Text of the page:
Should I Take a One-Year Dream Fellowship, Or a Great Job Offer From a Private Company?

I graduate from college in May, and I need to choose between a really good job offer from a private company and a fun, barely-paid one-year research fellowship abroad. This fellowship has been my dream for three years, and while I don’t want to work in academia as a career, it would basically be a post-graduation working vacation on the university’s dime. As I go through that application process, I’ve been interviewing around for management/HR type jobs, and got a really great offer from a company—almost too great. The benefits are amazing: profit-sharing, health care, tuition reimbursement for grad school, and a salary that is basically double what I expected to make right out of school, allowing me to aggressively pay down my $25K in student loans. It’s the kind of job I want to have when I’m looking to settle down and start a family, but right now seems like leaping too quickly into Proper Adult Life.

My heart says fellowship, but my brain says job; I’m afraid that when I come back from the year abroad, my resume will seem out of date and I’ll have to settle for underpaid admin work instead of this foothold into corporate management. What do I do? Should I follow my dream? Bite the bullet and start repaying my loans? Am I immature for feeling stifled by this offer? Can I ask to defer my offer so I can do the fellowship and have a job waiting for me when I return? – Cold & Confused in NYC

This question very much relates to my post from earlier today about Time vs. Money. Should you take the practical, well-paid job, or the less practical three-years-in-the-making dream fellowship abroad that will end in a year and leave you job-hunting again?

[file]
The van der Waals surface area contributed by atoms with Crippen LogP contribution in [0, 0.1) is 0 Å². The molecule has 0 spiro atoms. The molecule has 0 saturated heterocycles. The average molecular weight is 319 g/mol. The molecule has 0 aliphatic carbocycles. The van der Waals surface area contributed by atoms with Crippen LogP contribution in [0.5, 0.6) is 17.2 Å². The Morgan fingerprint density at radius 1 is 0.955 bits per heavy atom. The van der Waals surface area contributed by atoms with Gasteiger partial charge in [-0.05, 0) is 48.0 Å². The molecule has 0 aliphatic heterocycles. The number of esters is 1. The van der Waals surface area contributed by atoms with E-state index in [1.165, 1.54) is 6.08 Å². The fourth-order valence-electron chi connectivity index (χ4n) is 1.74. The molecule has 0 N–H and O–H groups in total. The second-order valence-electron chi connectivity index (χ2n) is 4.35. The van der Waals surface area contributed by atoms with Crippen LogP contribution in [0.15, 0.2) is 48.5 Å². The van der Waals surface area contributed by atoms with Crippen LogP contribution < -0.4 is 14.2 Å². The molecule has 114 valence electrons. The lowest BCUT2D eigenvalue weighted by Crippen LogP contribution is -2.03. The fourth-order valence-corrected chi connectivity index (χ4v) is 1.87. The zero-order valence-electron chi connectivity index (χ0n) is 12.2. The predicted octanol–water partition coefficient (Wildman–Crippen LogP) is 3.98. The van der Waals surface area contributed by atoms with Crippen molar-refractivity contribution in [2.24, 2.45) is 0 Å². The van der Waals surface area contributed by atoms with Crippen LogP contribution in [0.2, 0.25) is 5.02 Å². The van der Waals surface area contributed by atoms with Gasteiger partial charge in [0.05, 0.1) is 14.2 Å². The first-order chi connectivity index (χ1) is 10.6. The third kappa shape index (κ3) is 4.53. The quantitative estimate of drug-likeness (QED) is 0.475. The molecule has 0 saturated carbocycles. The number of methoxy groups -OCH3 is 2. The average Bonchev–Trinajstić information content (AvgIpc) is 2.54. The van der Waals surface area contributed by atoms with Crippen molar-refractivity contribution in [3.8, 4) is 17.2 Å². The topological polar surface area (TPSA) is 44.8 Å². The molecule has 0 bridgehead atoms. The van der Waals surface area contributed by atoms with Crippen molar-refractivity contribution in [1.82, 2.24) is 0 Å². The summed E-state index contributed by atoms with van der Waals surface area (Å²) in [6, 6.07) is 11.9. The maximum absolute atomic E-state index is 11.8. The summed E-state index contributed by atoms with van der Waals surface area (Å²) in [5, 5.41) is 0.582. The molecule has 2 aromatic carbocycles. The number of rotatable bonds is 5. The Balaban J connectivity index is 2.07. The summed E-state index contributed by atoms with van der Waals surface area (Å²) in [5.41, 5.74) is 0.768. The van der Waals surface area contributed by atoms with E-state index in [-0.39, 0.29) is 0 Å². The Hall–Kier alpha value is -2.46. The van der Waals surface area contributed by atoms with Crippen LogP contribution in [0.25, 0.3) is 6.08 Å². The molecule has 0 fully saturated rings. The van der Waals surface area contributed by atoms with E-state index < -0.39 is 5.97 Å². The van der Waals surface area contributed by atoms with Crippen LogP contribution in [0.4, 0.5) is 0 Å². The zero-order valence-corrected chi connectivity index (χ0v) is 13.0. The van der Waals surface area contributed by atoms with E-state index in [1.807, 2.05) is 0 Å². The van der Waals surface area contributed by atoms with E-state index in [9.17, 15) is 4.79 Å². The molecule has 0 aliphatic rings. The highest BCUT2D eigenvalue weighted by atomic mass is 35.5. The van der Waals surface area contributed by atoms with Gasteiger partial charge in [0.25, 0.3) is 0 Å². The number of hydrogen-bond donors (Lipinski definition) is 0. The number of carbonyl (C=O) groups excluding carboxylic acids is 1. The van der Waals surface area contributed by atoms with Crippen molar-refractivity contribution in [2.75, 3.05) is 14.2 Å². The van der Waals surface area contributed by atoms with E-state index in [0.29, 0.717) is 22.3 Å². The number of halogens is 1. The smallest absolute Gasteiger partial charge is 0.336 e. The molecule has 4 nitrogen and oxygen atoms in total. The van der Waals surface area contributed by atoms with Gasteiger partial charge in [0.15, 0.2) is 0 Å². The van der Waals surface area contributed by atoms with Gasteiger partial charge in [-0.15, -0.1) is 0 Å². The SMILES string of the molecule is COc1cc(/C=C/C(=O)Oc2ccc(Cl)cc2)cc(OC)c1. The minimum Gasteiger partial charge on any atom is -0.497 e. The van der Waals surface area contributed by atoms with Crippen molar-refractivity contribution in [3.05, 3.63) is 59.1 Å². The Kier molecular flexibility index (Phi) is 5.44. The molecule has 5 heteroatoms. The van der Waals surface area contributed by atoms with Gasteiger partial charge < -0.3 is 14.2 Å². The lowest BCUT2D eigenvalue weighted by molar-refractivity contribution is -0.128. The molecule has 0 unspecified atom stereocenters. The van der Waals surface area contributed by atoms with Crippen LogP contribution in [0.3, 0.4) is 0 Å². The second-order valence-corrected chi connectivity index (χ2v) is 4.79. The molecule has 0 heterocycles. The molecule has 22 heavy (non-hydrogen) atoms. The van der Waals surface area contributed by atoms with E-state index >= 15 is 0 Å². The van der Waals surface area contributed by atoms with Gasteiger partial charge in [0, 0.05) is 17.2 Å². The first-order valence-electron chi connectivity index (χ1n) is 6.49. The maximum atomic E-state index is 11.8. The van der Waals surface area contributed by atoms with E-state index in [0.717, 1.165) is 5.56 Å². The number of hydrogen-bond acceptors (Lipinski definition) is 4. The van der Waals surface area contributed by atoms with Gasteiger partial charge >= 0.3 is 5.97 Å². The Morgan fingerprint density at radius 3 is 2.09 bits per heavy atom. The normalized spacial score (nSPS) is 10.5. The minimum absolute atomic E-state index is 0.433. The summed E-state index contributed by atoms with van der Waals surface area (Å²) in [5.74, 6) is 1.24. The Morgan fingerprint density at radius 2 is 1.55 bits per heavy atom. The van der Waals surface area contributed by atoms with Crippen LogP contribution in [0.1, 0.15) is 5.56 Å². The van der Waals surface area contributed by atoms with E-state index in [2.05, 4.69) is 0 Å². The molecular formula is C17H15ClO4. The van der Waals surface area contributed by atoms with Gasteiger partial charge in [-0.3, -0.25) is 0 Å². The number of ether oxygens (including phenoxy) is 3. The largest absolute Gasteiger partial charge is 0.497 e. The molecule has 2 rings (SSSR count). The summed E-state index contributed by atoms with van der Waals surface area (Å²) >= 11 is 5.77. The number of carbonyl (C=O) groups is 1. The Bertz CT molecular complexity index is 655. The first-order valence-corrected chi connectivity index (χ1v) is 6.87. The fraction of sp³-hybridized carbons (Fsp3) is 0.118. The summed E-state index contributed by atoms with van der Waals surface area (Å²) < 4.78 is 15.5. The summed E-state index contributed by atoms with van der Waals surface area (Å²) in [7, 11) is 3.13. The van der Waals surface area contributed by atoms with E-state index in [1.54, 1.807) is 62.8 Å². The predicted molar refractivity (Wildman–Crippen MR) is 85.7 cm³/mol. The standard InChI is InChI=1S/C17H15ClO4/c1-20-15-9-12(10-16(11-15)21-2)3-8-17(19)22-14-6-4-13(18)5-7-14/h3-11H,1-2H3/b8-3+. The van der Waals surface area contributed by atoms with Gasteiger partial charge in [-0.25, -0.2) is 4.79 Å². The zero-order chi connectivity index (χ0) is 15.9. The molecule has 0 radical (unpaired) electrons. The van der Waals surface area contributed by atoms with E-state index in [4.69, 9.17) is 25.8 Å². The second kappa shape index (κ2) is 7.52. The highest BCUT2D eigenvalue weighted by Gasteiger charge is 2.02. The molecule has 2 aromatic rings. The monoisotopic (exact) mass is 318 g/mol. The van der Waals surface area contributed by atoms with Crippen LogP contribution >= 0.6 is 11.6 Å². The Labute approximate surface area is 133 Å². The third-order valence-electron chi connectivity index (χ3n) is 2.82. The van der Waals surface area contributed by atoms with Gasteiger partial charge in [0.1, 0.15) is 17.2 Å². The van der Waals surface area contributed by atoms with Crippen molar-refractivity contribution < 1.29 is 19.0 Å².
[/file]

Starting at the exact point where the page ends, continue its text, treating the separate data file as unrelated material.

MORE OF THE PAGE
First off, yes, you should definitely ask the company if they can defer the job offer for a year. If you can finagle a want to keep your job offer and do your fellowship abroad, this will be the ideal solution.

So, what if the company is unable to hold the job offer for you? Or what if the company says they’ll defer the job for you and then scraps the position while you’re off on your fellowship? Is a one-year dream fellowship worth giving up a steady job with great benefits?

There is no right or wrong answer to this question. And I can’t say that one choice is more right for you than the other. Besides the $25K student debt, I don’t know what your specific circumstances are.

What I can tell you is that when I was in my twenties, so many of the things I thought I wanted turned out to be things I actually didn’t want at all. I thought I wanted a big salaried job in the business or law or pharmaceutical fields, when it turned out that I wanted to make a living doing journalism. I thought I wanted a comfortable, quiet life in the suburbs, until I found myself in the city. I spent my early twenties doing a lot of moving from city to city, figuring out what I wanted to be doing, and where I wanted to be doing it. I spent a lot of time on the phone with my mother, who questioned every decision I made, and a lot of time sitting in living rooms with friends drinking cheap beer while we second-guessed our life choices.

I’m 30 now, and if I could write a letter to my 21-year-old self, I would say, “Have faith in your abilities.” I would say, “On your darkest, hardest days, remember how resilient you are.” I would say, “You have yet to learn this yet, but don’t dwell on lost opportunities—there will always be more.” I would say, “When you can, take chances.” I would say, “You have time on your side.”

I did have time on my side. If I, at 24, listened to everyone who told me how difficult it would be to make a career out of writing and to give up and go to pharmacy school (which is what my mother wanted me to do), I would not not be where I am today.